The budget reconciliation process explained in an earlier post is now underway. It seems likely that the Senate will vote on the budget resolution, the first step in this process, on January 11 or 12, 2017. More than 100 amendments have been offered for the resolution, most by Democrats who want to put Republicans on record for voting against popular provisions in the ACA. Most of these will be voted on in a vote-a-rama process without debate.

Once the budget resolution passes, four House and Senate committees will begin drafting repeal, and possibly replace, language for a budget reconciliation bill. The outlook was complicated by President-elect Trump’s promise today that his administration would submit a proposal to repeal and replace the Affordable Care Act “essentially simultaneously.”

Effects Of Individual Mandate And Advance Premium Tax Credits

Two of the ACA’s provisions that are most at risk as Congress debates repeal are the individual responsibility requirement, which imposes a tax on individuals who are not covered by health insurance and do not qualify for an exemption, and the provision for advance premium tax credits, which makes health insurance affordable for low- and moderate-income Americans. An important question, therefore, is how many people are affected by these provisions, and how are they being affected?

On January 9, 2016, Internal Revenue Service Commissioner John Koskinen sent Congress a report containing preliminary data on tax filings for 2014 and 2015 relating to these two provisions.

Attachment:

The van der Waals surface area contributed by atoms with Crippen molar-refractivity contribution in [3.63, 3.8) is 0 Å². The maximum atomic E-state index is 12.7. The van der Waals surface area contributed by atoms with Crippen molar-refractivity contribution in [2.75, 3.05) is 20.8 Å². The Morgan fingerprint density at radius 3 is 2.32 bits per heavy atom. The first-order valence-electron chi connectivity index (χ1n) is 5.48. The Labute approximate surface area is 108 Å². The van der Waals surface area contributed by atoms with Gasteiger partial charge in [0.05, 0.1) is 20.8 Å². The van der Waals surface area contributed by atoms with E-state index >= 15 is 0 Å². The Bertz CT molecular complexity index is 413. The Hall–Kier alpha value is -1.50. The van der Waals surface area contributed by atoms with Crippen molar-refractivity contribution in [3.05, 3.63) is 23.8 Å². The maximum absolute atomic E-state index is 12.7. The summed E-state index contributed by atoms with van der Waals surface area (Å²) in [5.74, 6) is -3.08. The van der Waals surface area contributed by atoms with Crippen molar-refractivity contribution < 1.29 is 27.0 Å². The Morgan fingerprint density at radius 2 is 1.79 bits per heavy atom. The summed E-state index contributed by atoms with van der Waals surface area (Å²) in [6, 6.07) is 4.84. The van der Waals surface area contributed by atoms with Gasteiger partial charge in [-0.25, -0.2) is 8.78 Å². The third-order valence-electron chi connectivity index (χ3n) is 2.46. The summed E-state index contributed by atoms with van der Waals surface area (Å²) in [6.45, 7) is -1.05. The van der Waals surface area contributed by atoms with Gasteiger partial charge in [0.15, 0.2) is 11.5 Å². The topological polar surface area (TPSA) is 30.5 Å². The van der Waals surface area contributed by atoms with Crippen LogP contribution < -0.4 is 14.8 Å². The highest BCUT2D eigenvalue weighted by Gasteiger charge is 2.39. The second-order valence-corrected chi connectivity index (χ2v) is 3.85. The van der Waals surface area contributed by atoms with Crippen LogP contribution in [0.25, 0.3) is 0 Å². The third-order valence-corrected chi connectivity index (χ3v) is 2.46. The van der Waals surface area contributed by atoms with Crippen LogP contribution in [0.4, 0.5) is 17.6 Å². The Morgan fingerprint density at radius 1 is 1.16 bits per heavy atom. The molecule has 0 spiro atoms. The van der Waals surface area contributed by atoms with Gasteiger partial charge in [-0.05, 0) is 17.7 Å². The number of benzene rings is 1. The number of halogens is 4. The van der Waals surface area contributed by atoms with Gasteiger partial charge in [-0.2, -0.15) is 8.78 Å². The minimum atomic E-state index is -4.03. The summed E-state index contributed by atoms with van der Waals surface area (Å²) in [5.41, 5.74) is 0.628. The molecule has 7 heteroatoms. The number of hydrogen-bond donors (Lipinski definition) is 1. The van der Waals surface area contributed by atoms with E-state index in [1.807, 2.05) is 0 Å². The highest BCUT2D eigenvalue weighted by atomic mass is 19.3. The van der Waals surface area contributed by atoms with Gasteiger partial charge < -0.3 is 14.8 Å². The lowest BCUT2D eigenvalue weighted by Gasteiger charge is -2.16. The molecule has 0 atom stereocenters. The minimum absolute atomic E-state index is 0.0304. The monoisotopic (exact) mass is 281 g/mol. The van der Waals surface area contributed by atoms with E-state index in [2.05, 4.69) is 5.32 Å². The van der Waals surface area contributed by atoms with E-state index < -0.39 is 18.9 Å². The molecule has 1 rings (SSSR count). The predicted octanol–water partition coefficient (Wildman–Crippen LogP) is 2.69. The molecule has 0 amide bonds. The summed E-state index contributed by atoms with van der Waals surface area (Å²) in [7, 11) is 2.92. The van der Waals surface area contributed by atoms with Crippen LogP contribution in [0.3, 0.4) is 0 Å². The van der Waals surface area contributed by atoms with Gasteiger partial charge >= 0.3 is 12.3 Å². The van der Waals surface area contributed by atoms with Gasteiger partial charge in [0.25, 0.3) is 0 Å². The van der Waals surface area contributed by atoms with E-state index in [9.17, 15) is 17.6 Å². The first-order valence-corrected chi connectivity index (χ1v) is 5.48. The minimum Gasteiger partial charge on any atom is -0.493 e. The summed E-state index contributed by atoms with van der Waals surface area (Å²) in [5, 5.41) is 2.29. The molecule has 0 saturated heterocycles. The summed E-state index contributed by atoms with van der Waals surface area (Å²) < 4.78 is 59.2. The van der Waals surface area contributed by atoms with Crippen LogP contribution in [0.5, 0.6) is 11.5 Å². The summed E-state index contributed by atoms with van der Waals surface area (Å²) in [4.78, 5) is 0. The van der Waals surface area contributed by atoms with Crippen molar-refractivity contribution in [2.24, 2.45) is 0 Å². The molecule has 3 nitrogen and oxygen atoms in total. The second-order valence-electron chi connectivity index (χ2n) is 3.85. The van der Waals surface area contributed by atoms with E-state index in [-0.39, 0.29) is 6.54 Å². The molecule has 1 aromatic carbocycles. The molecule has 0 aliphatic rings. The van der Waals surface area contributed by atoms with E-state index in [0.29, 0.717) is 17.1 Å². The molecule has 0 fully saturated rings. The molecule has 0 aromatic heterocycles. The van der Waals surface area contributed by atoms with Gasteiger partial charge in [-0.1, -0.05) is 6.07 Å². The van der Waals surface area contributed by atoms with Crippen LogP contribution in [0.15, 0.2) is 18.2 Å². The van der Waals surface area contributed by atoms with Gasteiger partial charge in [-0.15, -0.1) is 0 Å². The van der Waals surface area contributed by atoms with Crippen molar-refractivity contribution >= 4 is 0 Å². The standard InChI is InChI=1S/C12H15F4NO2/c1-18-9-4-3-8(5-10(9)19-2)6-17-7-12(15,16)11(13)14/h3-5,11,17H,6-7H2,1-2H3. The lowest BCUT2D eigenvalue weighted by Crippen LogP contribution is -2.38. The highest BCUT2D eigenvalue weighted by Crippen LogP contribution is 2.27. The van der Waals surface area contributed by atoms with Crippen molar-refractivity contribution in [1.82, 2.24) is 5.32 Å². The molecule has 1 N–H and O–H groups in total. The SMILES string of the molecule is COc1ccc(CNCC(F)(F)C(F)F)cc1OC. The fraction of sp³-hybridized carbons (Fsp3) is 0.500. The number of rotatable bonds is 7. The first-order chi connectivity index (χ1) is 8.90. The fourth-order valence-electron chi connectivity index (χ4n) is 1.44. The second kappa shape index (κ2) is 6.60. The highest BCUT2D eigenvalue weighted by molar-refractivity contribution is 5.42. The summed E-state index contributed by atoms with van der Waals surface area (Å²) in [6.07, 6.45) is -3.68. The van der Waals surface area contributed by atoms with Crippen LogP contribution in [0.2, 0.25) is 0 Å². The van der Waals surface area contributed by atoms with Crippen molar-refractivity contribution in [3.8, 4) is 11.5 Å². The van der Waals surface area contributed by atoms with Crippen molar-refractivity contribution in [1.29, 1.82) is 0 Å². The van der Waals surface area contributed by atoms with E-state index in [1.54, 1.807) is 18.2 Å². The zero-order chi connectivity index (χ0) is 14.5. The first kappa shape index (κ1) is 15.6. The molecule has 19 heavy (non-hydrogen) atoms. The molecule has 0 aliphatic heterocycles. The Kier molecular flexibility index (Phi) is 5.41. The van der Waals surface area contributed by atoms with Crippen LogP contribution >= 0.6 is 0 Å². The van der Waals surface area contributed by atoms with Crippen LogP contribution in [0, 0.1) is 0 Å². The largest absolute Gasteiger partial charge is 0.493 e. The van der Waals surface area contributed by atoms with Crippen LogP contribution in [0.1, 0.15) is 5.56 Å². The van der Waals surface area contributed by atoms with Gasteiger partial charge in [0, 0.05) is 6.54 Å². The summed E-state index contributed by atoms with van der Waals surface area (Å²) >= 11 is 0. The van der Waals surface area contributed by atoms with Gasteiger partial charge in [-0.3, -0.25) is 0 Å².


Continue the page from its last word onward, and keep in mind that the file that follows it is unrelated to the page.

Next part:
As of December 15, 2016:

  • About 5.3 million taxpayers had claimed on their tax filings $19.2 billion in premium tax credits (PTC) for 2015, with an average credit of $3,620. About 49 percent claimed less than $2,000, 29 percent between $2,000 and $5,000, 22 percent between $5,000 and $10,000, and 5 percent over $10,000.
  • About 5.8 million taxpayers had claimed $20.7 billion in advance premium tax credits (APTC).
  • About 2.4 million taxpayers received less in APTC than they were entitled to, and thus received extra PTC when they filed their taxes. The average amount received was about $670, though most received less than $500.
  • About 3.3 million taxpayers received too much APTC and had to pay some back. The average excess was about $870 and the total was $2.9 billion. About 75 percent reported owing less than $1,000 and 62 percent with excess APTC still reported a refund. About 921,000 taxpayers reported excess APTC above the caps the ACA imposes on repayments, for a total of about $874 million.

Approximately 7.3 million taxpayers received APTC in 2015. Of these:

  • 5 million filed an 8962 reconciliation form processed through the end of October 2016.
  • 243,000 filed for an extension but didn’t file a tax return by the end of October.
  • 647,000 taxpayers with APTC did not file a return or request an extension.
  • 884,000 taxpayers with APTC filed a return but did not file an 8962 to reconcile.

The report notes that the numbers do not accurately reflect compliance because some taxpayers who received APTC are reconciled on the filings of other taxpayers and the numbers do not account for late filings and compliance efforts. About 80 percent of recipients of APTC filed and reconciled for 2015, up from 70 percent for 2017. About 1.7 million taxpayers who filed a tax return but did not attach an 8962 received a letter from the IRS and about half responded with the necessary information. The IRS and the marketplaces continue to reach out to those who have not filed and reconciled, who will not be eligible for PTC for 2017.